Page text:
Re: Unicode and transliteration

From: Jaap Pranger (
Date: Tue Aug 24 1999 - 08:23:42 EDT

Mon, 23 Aug 1999, <>:

> My primary interests are on transliteration and unicode part of
> Malayalam. But the questions I have are more generic....

For the transliteration (but not Unicode!) part of Malayalam:

Anthony P. Stone, Project Leader, ISO/TC46/SC2/WG12 Working Group
on Transliteration of Indic scripts: "Thinking aloud on transliteration":

Scripts to be considered in WG12 are: Assamese, Bengali, Devanagari,
Gujarati, Gurmukhi, Kannada, Oriya, _Malayalam_, Sinhala, Telugu, Tamil.

To subscribe to the WG12 mailing list "conv-dev" send an email to
<> with the following command in the body of your
message: subscribe conv-dev <your_email_address>

> What is being remaining is, assigning code numbers in case of Unicode
> or assigning correpsonding Latin character sequence
> in case of transliteration. Both are reasonably trivial.

To my knowledge there is not a single 8-bit char set/font available
containing all of the diacritics (or precomposed chars with diacritics)
used in Roman transliteration of Indic languages, except may be for the
CSX+ (Computer Sanskrit eXtended) fonts that do have most of them,
but miss a few chars necessary for the transliteration of Urdu words
within Hindi. But the CSX+ charset has, probably for historical reasons,
a really ugly encoding.

Chris Fynn however makes available a Unicode sub-font for Windows,
"IndicTimes", that may fit the bill for Malayalam, I'm not sure.


So far for my 0,02 U+20AC (or is it: U+20AC 0,02?)

Please allow for some more text ...

Christopher's font may, or may not have/compose a <g-underbar>
for transliteration of Urdu words in Hindi, but I cannot use it because
I'am on a Mac, and waiting for things to come in MacOS 9, ...X?

If I am not mistaken, the situation with Hindi, one of the most widely
spoken languages of the world, is that it cannot really be exchanged
in text files between platforms consistently, _not even in Devanagari
to Roman transliteration_ today (not considering 7-bit systems).

I have been a lurker here for some two years, and I'm impressed by the
complexity of, and the huge effort put into getting Unicode implemented.
At first I was surprised when some of the people here defended modern,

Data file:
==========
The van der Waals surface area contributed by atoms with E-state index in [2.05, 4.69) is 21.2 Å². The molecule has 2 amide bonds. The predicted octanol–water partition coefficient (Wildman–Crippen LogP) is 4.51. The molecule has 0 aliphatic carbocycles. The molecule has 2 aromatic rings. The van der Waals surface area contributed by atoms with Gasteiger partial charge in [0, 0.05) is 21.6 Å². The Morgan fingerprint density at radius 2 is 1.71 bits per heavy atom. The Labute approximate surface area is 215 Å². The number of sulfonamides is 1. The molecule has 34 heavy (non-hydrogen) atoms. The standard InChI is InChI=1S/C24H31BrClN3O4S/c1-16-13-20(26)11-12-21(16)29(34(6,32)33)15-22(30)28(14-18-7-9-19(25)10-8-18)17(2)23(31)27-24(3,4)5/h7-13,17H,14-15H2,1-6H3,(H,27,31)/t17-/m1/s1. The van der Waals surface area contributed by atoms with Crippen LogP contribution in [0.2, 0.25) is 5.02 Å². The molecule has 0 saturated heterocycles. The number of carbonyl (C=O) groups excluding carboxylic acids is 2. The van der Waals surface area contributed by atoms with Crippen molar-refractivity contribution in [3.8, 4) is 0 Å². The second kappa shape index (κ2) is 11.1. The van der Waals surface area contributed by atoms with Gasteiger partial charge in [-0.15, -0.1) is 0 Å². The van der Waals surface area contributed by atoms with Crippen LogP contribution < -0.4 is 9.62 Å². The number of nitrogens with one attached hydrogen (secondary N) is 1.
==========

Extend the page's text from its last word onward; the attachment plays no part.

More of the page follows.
8-bit 'legacy' solutions. But when Michael Everson said: "the rest of the
world CANNOT sit by and wait for the gods to give us Unicode", I realised
that was exactly what I'd been doing for a long time!(before discovering
textconverters ;-)

It's my (hopefully wrong) impression that it will take a few years more
before Windows and Mac users will be happily exchanging bilingual text in
Roman and Devanagari script.

Therefore I would hope indeed that it's "reasonably trivial" to put up a
sound and elegant 8-bit code set for Roman transliteration of Devanagari,
for MacOS as well as Windows, with a capacity for smooth migration to UCS,
_within_ that period of a few years.

For private use I did change some 20 chars in a MacRoman encoded font
several years ago; this custom font I can use quite conveniently for
English, French, Dutch and Devanagari transliteration.

Such a font I think could be very useful to many people if it had the
best possible encoding, and its equivalent for at least Windows. Also, it
should actually _work_ under Windows. And should have a transfer
encoding. But how to do this.

Re: off topic emails
I am fully aware of the fact that this may be just one more off topic
message, it is not about Unicode. But it's also not about Fontographer, not
about Operating Systems. It touches all, and I will definitely need some
good advice ...

Should I post questions to comp.fonts? comp.std.internat?

BTW, in my opinion it would be very nice if Apple could make an easy
interface for custom tables/mappings in TEC modules. There is a
stand alone text converter by Tomasz Kukielka (Cyclone) that uses the
TEC engine and tables, but it has no option for custom conversions.

Jaap P


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